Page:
Parents want to see their children grow up to become successful professionals, a renowned doctor, or a big lawyer. There is nothing wrong with that, but entrepreneurship has never been high on that list for parents. However, that perception is beginning to change. Every student who attended the KidPreneur Award was supported by their parents- we even had many parents encouraging their children to apply. Part of the reason could be that famous entrepreneurs are now enjoying rockstar-like media coverage, but we believe something deeper is at play. The global economy is beginning to shift from traditional manufacturing to greater emphasis on tech startups and innovation, and parents are beginning to understand that future jobs are going to be in these sectors, not necessarily the established jobs of the 80s and 90s.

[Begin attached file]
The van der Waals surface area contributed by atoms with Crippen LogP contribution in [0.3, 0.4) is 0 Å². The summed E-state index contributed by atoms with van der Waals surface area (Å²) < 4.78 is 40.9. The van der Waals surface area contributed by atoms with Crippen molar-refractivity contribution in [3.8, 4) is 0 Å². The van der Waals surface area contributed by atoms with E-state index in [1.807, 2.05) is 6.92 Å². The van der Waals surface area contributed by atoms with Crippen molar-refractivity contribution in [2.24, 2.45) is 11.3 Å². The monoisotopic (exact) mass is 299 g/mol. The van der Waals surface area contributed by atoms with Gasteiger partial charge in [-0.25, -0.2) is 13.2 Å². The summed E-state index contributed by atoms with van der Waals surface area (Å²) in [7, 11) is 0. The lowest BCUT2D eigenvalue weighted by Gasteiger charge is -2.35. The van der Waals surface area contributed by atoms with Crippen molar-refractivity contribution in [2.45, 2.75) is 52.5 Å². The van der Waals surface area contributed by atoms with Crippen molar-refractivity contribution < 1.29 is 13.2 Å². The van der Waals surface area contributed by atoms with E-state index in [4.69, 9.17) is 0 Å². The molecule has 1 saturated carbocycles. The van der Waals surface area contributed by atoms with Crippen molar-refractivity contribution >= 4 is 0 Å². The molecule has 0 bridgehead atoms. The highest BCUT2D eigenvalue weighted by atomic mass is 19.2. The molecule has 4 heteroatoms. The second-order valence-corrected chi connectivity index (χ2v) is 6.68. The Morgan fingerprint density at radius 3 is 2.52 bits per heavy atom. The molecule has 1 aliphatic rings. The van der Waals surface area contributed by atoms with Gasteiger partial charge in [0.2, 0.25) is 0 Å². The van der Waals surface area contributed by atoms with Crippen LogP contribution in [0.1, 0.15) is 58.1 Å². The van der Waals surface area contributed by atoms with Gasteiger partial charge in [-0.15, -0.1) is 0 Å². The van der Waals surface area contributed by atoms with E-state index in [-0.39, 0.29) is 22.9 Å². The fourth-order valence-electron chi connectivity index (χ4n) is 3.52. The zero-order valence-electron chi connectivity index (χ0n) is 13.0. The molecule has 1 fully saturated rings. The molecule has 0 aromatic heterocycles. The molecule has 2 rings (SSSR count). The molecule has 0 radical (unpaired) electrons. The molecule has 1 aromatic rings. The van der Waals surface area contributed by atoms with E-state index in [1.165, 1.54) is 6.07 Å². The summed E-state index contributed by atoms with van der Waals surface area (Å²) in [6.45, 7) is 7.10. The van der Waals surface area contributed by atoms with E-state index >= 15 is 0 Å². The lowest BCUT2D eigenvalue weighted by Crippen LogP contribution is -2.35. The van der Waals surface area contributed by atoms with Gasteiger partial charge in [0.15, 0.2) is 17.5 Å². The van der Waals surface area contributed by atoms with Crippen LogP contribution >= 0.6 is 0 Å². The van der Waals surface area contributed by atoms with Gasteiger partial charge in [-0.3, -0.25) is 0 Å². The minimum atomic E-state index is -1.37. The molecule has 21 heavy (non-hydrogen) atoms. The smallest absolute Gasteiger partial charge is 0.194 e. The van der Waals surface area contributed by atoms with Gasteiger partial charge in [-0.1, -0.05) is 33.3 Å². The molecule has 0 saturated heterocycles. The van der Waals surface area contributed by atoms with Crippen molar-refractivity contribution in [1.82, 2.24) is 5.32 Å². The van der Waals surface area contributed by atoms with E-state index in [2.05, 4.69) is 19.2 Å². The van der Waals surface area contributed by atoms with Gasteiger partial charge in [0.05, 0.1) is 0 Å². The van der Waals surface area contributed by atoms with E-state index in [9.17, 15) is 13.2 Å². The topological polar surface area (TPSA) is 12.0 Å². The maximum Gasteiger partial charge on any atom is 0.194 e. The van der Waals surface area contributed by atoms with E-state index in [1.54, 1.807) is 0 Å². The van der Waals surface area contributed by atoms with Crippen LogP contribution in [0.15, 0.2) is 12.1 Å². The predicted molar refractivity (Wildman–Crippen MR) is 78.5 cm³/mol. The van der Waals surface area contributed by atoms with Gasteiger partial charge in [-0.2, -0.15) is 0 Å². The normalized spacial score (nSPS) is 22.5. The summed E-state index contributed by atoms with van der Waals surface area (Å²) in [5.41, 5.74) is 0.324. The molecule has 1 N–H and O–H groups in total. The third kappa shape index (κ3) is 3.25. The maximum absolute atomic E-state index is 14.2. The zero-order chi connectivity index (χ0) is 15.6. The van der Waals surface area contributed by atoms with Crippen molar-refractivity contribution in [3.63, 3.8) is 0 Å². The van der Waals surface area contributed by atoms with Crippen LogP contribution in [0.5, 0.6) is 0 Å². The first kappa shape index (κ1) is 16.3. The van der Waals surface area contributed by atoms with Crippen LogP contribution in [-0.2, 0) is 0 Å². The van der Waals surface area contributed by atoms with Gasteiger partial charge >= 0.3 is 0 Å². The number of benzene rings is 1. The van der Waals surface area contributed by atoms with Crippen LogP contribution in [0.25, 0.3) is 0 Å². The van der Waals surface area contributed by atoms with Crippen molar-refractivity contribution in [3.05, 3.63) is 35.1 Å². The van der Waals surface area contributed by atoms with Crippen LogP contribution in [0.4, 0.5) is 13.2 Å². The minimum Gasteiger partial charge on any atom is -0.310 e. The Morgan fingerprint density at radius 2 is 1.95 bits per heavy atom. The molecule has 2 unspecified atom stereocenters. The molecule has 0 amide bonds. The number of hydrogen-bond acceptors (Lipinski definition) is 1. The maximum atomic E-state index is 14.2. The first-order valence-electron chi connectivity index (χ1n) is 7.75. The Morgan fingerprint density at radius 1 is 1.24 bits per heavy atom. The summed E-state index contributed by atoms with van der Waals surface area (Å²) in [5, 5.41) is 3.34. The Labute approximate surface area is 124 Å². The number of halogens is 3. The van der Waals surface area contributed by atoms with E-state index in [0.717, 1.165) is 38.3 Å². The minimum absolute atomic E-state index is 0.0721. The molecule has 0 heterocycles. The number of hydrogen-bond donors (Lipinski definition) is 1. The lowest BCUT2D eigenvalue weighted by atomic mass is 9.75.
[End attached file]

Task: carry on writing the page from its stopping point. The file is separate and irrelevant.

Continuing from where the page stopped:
4. It’s our responsibility to kindle the entrepreneurial spirit in children

One key takeaway from the event, and a core aspect of BizWorld UAE’s mission, is that we need to do more collectively (government, education, and private sectors) to support children’s entrepreneurial ambitions. Governments will benefit from raising a generation of entrepreneurial youth that will create jobs that can solve the unemployment problem, drive innovation, and make their economy more globally competitive. Schools and the education sector will benefit by equipping students with critical thinking, creativity, and financial skills that children need to succeed, no matter what career path they choose. Teaching entrepreneurship means teaching students how to think, not what to think. The private sector should also get involved because employing entrepreneurial minded staff means a more capable and efficient workforce. They will also have access to a workforce that can think creatively to solve problems and innovate, to keep their businesses ahead of the competition.

Related: Five Ways To Foster A Hunger For Innovation In Children